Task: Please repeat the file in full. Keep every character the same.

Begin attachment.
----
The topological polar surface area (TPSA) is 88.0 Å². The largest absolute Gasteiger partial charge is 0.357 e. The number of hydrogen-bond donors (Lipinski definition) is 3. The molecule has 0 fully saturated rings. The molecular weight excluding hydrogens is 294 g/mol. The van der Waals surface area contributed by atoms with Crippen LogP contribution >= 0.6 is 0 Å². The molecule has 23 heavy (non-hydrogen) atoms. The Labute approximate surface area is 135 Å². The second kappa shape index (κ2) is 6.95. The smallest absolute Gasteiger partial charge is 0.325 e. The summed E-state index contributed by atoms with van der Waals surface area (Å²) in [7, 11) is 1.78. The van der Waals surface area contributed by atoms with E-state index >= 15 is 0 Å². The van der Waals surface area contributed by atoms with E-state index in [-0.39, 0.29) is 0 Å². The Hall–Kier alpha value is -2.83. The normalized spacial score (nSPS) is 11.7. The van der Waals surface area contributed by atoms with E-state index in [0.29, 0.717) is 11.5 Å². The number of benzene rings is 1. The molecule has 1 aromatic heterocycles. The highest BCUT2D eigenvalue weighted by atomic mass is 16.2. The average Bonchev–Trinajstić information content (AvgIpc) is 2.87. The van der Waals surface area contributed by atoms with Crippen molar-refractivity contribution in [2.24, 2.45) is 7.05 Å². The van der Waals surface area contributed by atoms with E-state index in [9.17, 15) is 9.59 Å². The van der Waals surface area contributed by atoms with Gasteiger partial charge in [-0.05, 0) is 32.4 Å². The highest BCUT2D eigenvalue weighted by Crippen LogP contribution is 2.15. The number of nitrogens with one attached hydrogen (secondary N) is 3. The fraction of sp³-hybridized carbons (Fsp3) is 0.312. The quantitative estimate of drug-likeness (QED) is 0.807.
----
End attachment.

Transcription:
The topological polar surface area (TPSA) is 88.0 Å². The largest absolute Gasteiger partial charge is 0.357 e. The number of hydrogen-bond donors (Lipinski definition) is 3. The molecule has 0 fully saturated rings. The molecular weight excluding hydrogens is 294 g/mol. The van der Waals surface area contributed by atoms with Crippen LogP contribution >= 0.6 is 0 Å². The molecule has 23 heavy (non-hydrogen) atoms. The Labute approximate surface area is 135 Å². The second kappa shape index (κ2) is 6.95. The smallest absolute Gasteiger partial charge is 0.325 e. The summed E-state index contributed by atoms with van der Waals surface area (Å²) in [7, 11) is 1.78. The van der Waals surface area contributed by atoms with E-state index >= 15 is 0 Å². The van der Waals surface area contributed by atoms with E-state index in [-0.39, 0.29) is 0 Å². The Hall–Kier alpha value is -2.83. The normalized spacial score (nSPS) is 11.7. The van der Waals surface area contributed by atoms with E-state index in [0.29, 0.717) is 11.5 Å². The number of benzene rings is 1. The molecule has 1 aromatic heterocycles. The highest BCUT2D eigenvalue weighted by atomic mass is 16.2. The average Bonchev–Trinajstić information content (AvgIpc) is 2.87. The van der Waals surface area contributed by atoms with Crippen molar-refractivity contribution in [2.24, 2.45) is 7.05 Å². The van der Waals surface area contributed by atoms with E-state index in [9.17, 15) is 9.59 Å². The van der Waals surface area contributed by atoms with Gasteiger partial charge in [-0.05, 0) is 32.4 Å². The highest BCUT2D eigenvalue weighted by Crippen LogP contribution is 2.15. The number of nitrogens with one attached hydrogen (secondary N) is 3. The fraction of sp³-hybridized carbons (Fsp3) is 0.312. The quantitative estimate of drug-likeness (QED) is 0.807.